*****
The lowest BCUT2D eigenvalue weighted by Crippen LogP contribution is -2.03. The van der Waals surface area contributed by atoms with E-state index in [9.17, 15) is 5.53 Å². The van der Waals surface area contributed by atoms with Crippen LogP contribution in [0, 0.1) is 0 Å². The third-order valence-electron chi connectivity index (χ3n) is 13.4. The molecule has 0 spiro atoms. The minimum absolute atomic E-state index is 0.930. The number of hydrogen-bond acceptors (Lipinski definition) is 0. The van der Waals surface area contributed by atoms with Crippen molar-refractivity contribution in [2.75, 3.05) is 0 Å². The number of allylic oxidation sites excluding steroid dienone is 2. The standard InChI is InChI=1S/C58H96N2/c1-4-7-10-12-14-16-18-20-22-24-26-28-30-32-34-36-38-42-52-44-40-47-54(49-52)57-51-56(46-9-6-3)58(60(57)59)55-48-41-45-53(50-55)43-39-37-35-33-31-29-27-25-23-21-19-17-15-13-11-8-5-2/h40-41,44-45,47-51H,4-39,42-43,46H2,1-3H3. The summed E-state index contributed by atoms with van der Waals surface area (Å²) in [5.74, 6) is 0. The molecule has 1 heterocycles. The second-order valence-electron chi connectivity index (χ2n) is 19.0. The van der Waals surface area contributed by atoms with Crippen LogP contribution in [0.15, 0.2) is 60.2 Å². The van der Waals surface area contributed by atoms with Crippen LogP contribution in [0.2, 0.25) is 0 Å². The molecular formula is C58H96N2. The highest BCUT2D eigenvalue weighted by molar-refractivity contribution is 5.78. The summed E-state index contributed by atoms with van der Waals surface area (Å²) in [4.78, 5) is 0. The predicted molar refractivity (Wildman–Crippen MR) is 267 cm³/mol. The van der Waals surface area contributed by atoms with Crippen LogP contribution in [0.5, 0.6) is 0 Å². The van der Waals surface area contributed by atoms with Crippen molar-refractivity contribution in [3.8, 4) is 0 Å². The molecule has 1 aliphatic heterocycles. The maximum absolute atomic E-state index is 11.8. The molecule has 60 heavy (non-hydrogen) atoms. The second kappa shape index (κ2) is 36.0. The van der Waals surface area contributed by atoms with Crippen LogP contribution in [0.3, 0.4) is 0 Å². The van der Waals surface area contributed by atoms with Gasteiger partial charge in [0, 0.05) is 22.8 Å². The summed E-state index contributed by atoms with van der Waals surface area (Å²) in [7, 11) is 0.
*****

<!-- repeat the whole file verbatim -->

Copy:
The lowest BCUT2D eigenvalue weighted by Crippen LogP contribution is -2.03. The van der Waals surface area contributed by atoms with E-state index in [9.17, 15) is 5.53 Å². The van der Waals surface area contributed by atoms with Crippen LogP contribution in [0, 0.1) is 0 Å². The third-order valence-electron chi connectivity index (χ3n) is 13.4. The molecule has 0 spiro atoms. The minimum absolute atomic E-state index is 0.930. The number of hydrogen-bond acceptors (Lipinski definition) is 0. The van der Waals surface area contributed by atoms with Crippen molar-refractivity contribution in [2.75, 3.05) is 0 Å². The number of allylic oxidation sites excluding steroid dienone is 2. The standard InChI is InChI=1S/C58H96N2/c1-4-7-10-12-14-16-18-20-22-24-26-28-30-32-34-36-38-42-52-44-40-47-54(49-52)57-51-56(46-9-6-3)58(60(57)59)55-48-41-45-53(50-55)43-39-37-35-33-31-29-27-25-23-21-19-17-15-13-11-8-5-2/h40-41,44-45,47-51H,4-39,42-43,46H2,1-3H3. The summed E-state index contributed by atoms with van der Waals surface area (Å²) in [5.74, 6) is 0. The molecule has 1 heterocycles. The second-order valence-electron chi connectivity index (χ2n) is 19.0. The van der Waals surface area contributed by atoms with Crippen LogP contribution in [0.15, 0.2) is 60.2 Å². The van der Waals surface area contributed by atoms with Crippen LogP contribution in [0.2, 0.25) is 0 Å². The molecular formula is C58H96N2. The highest BCUT2D eigenvalue weighted by molar-refractivity contribution is 5.78. The summed E-state index contributed by atoms with van der Waals surface area (Å²) in [4.78, 5) is 0. The predicted molar refractivity (Wildman–Crippen MR) is 267 cm³/mol. The van der Waals surface area contributed by atoms with Crippen LogP contribution in [0.5, 0.6) is 0 Å². The van der Waals surface area contributed by atoms with Crippen molar-refractivity contribution in [3.8, 4) is 0 Å². The molecule has 1 aliphatic heterocycles. The maximum absolute atomic E-state index is 11.8. The molecule has 60 heavy (non-hydrogen) atoms. The second kappa shape index (κ2) is 36.0. The van der Waals surface area contributed by atoms with Crippen LogP contribution in [0.3, 0.4) is 0 Å². The van der Waals surface area contributed by atoms with Gasteiger partial charge in [0, 0.05) is 22.8 Å². The summed E-state index contributed by atoms with van der Waals surface area (Å²) in [7, 11) is 0.